Archive for October, 2008
We were greeted by overcast skies at O’Hare. This was a huge improvement over the record-setting rain I experienced on my previous flight into ORD. (click on photo for larger image)
I had a two-hour layover at O’Hare, allowing me time to visit the Admiral’s Club, have a cup of coffee, and relax.
Fortunately I was sitting on the right side of the aircraft and got this wonderful view of Mount Hood. (click on photo for larger image)
We were so close to Mount Hood that some passengers were looking for climbers. (click on photo for larger image)
An Alaska Airlines Boeing 737 takes to the sky as a Horizon Air Bombardier CRJ-700 taxis to the terminal. (click on photo for larger image)
It’s college football season in America: Horizon Air has painted some of its aircraft with the names and logos of the teams that play in the Pacific 10 Conference. This plane carries the colors of the Oregon State Univeristy Beavers. (click on photo for larger image)
Mount St. Helens is on the right, with Mount Rainier in the background. It’s late October, the mountains have more snow on them than they did during the September mileage run. (click on photo for larger image)
Once we got to the terminal I rushed to the Admirals Club, hoping that they could book me on an earlier flight to Austin, but I was out of luck. As the AAngel told me (the fabulous ladies at the AC are known as AAngels) “we have some very comfortable chairs that you can sit in for the next two hours.”
With no other option, that is what I did. My Austin flight departed at 10 p.m. and arrived right on time at 12:30 a.m. I was home before 1:30.
And so, I have now completed my final mileage run for 2008. This was a good one: all my flights were on time or early, no weather problems, and I earned almost 11,000 miles for a very low cost per mile (two cents). I’ll start looking for 2009 MRs, hopefully the schedule will allow me to spend more time at my future destinations.
Next week I will take my final mileage run of 2008.
The mileage run (MR) will be the same one I did in mid-September, Austin-Chicago-Portland and back in one day. I leave at 6 a.m. and return around midnight. I’ll spend less than an hour in at the Portland airport and will earn almost 11,000 miles.
There are still two and a half months left in 2008, plenty of time to do additional MRs, but there is no reason for me to do this.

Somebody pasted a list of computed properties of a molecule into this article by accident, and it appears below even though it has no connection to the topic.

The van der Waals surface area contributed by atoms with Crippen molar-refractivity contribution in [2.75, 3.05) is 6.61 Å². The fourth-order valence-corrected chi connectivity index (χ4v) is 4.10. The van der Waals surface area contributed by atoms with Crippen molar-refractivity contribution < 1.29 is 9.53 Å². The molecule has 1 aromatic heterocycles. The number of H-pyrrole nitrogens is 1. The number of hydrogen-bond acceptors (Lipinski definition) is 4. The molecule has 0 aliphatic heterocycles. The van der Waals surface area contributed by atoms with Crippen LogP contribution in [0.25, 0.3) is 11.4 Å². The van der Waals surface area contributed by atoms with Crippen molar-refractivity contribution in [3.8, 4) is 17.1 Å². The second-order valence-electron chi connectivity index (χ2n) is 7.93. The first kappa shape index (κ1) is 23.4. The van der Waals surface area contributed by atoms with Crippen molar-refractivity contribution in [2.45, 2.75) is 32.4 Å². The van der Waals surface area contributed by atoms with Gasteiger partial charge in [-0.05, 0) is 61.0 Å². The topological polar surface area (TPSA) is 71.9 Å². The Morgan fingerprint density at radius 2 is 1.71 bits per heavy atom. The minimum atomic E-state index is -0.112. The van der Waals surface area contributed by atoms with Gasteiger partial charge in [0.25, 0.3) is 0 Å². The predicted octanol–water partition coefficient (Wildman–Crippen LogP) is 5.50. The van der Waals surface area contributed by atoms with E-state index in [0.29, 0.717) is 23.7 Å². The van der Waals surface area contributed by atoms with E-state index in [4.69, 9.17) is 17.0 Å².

I have earned 64,000 EQMs for the year and have qualified for Platinum status for 2009. Unless my employer decides to send me on two trips to Beijing and back (highly unlikely since we do not do any business in China), there is no chance of me earning 100,000 EQMs and Executive Platinum status for next year.
So, unless an incredible bargain appears (highly unlikely during the Thanksgiving-Christmas time frame), my next MR will be the last for the year. I could spend $200-$300 on a flight in November and December, but it makes more sense to spend that money on flights after January 1, flights that will help me make Platinum again next year. So next week will be the final flight of the year.
It was a good year, featuring two international MRs, some trips to Portland and Seattle, and a vacation trip to Orlando with my wife. I have almost 115,000 more miles in my account now than I did in January, and have almost enough miles to cover the next trip to Asia for my wife and I are planning for next year.
I’ll keep looking for bargains, but it looks like next week will indeed be my last MR of 2008.
We all know what a runway looks like: a long straight concrete path stretching thousands of feet with grassy areas on the side. I’ve never been in a plane that had to take advantage of those grassy areas, but I have seen photos and videos of planes that have slid off the runway, coming to a safe stop on the grass.
Given the value of the grassy area, take a look at the runway at Funchal Airport on the Portuguese island of Madeira! I’ve never seen anything like it.
Yes, there are stranger runways in remote areas, but those are normally designed to handle small Cessnas and the like: this runway can handle a 747! It’s interesting that the local website shows an entirely different view of the runway. No need to frighten the tourists.
The only runway I have flown on that comes close to this is at New York’s LaGuardia: that runway is built on pylons extending out into Flushing Bay. As you approach the runway all you see is water; you get lower and lower and still see nothing but water. Finally, you touch down on the end of the runway; the pilot saw it coming, but the passengers did not.
I found that landing to be nerve-wracking, I can’t imagine what it would be like to land at Madeira and see a drop of over 185 feet (57 meters) so nearby.
If this is not the world’s strangest runway, it certainly ranks near the top of the list!
Little more than a month ago, I wrote about the declining state of customer service offered by the major airlines, and their increasing need to produce revenue in response to dramatic increases in oil prices. I wrote, “Sadly, air travel is starting to resemble restaurant service more and more. Passengers used to get free meals, free beverages, free blankets and pillows, a selection of newspapers on each flight, and paid no charge for checking their baggage. Those are the old days. We are now moving to restaurant-style a-la-carte pricing.”
Oh, how I wish I had been wrong. Sadly I was not.
Today, the Associated Press, ABC News, and other outlets report that American Airlines is considering implementing an a-la-carte pricing system for flights next year. The goal is to give passengers lower fares, and have them only pay for the benefits they want.
Daniel Garton, American Airlines’ executive vice president of marketing, said, “We as an industry have opted to not just raise (ticket) prices but to raise prices and change the fee structure.” He added that if there was not a change, “you’re not going to be talking about fees — you’re going to be talking about lost service … being able to have a flight to San Diego.”